In the aftermath of his controversial comments concerning standing for the national anthem, Drew Brees offered an apology Thursday via Instagram, saying among other things that “it breaks my heart to know the pain I have caused.”

He later added, “I am sick of the way my comments were perceived yesterday, but I take full responsibility and accountability.”

The New Orleans Saints quarterback first got into hot water in an interview with Yahoo Finance, which came amid the nationwide protests following the death of George Floyd in police custody.

Brees was answering a question in relation to Colin Kaepernick, the 49ers quarterback who in 2016 refused to stand for the nation anthem in an effort to bring attention to a criminal justice system that he felt wasn’t fair to black men.

“I will never agree with anybody disrespecting the flag of the United States of America or our country,” Brees said in his initial comments. He added that he envisioned his two grandfathers, who both served in the military during World War II, and the sacrifices made by others when he stands for the anthem before games.

“Is everything right with our country right now? No, it’s not,” Brees said. “We still have a long way to go. But I think what you do by standing there and showing respect to the flag with your hand over your heart is it shows unity. It shows that we are all in this together, we can all do better and that we are all part of the solution.”

Current and former players from around the NFL were upset. Hall of Fame safety Ed Reed posted a video Wednesday evening in which he pulled no punches. Reed began by saying, “I see Drew Brees trying to do his part to bring black folk down...”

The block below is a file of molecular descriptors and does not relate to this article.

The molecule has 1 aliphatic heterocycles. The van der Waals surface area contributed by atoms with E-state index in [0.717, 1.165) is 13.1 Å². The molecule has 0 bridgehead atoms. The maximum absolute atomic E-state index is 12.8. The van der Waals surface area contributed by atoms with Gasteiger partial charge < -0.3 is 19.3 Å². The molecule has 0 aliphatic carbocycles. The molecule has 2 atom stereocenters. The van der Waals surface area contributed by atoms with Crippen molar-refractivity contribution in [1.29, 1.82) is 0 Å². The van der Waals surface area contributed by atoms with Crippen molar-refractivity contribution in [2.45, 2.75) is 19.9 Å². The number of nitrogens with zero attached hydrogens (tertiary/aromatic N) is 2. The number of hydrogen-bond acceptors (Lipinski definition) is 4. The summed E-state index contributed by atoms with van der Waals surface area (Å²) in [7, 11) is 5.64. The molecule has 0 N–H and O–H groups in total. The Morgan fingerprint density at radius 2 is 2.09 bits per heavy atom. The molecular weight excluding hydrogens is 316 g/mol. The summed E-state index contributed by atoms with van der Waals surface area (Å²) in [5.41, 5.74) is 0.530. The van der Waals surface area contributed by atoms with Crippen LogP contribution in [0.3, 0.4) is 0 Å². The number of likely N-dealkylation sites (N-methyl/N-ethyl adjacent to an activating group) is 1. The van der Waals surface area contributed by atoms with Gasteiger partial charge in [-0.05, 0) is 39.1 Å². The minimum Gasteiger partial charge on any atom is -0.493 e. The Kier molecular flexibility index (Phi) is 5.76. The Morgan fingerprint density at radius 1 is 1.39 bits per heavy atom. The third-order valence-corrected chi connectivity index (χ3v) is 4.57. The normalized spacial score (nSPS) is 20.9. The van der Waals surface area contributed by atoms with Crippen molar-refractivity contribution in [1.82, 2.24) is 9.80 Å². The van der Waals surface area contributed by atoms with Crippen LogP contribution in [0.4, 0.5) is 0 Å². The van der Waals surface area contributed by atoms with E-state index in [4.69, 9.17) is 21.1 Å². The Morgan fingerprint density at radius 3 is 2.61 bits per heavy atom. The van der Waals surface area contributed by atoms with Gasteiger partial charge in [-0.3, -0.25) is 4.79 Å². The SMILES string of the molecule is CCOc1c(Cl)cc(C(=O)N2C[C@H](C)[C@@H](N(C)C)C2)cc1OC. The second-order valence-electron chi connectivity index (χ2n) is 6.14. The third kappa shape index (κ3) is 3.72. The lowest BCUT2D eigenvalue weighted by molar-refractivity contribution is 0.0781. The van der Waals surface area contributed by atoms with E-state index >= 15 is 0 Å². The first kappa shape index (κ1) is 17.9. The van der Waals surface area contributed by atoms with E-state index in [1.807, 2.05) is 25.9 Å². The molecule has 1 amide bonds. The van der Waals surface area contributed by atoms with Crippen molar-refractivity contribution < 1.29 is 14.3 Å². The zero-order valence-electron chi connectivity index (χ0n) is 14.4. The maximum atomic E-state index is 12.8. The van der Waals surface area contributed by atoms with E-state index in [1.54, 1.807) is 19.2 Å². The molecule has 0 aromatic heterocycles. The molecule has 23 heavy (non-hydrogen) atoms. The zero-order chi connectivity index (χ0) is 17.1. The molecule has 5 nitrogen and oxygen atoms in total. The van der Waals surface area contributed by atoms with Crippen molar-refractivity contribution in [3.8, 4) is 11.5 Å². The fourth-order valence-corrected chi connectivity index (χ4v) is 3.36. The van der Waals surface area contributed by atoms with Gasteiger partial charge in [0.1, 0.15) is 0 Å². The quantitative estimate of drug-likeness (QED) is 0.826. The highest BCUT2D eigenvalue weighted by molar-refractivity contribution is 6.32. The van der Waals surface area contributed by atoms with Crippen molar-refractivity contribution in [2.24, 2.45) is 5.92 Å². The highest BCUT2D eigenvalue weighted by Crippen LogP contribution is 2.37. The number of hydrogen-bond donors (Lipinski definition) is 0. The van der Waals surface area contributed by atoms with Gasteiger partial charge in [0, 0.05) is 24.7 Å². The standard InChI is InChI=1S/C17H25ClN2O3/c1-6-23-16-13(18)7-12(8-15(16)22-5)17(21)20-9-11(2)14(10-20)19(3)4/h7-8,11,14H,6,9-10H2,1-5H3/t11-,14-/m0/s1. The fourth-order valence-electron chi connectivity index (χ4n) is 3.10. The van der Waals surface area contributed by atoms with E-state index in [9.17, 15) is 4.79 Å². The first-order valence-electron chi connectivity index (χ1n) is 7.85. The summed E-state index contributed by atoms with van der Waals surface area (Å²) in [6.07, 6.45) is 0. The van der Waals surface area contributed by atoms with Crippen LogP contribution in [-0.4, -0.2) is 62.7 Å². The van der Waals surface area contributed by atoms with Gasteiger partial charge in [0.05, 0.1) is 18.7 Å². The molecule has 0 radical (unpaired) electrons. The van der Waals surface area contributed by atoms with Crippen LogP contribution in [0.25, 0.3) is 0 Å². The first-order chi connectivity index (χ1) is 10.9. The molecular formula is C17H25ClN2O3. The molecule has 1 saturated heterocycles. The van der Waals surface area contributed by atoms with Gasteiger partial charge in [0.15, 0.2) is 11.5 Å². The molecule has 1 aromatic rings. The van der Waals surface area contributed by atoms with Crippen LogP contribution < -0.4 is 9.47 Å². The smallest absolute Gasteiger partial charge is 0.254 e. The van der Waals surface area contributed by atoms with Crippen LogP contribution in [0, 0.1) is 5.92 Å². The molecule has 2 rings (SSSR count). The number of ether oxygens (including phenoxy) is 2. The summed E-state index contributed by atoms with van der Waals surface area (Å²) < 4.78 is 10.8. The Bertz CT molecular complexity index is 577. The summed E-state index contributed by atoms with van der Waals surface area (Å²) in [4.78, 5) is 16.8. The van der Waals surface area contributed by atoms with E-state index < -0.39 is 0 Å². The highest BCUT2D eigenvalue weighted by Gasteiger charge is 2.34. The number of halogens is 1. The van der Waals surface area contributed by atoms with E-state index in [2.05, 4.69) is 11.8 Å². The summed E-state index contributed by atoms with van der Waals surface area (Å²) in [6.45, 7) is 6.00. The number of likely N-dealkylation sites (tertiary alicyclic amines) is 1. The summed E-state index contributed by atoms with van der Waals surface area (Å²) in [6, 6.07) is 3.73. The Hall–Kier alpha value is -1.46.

And former Eagle and Brees’ Saints teammate Malcom Jenkins posted an impassioned video criticizing the New Orleans quarterback.

Michael Thomas, the Saints’ Pro Bowl wide receiver, tweeted “He don’t know no better" after Brees’ initial comments came out. He posted the following after Thursday’s apology: “One of my brothers made a public statement yesterday that I disagreed with. He apologized & I accept it because that’s what we are taught to do as Christians. Now back to the movement!”

Saints linebacker Demario Davis saw his teammate’s apology for the first time on CNN.

“Hearing Drew’s apology, and that’s the first I heard it ... I think that is a form of true leadership, and I would say it because that’s taking ownership,” Davis said.

“What we had hoped the first time was that Drew would elaborate more on racism and the sentiments of the black community, and he admitted he missed the mark. So for him to come out and say, ‘You know, I missed the mark. I’ve been insensitive, but what I’m going to start doing is listening and learning from the black community and finding ways that I can help them.' ... I thinks that’s a model for all of America, because historically in general, most of America has missed the mark and not hearing the cries. These aren’t new cries that are coming out.”

Davis also posted a thread on Twitter stressing that “accountability and responsibility is the only way to move forward from this” after talking to Brees and other teammates.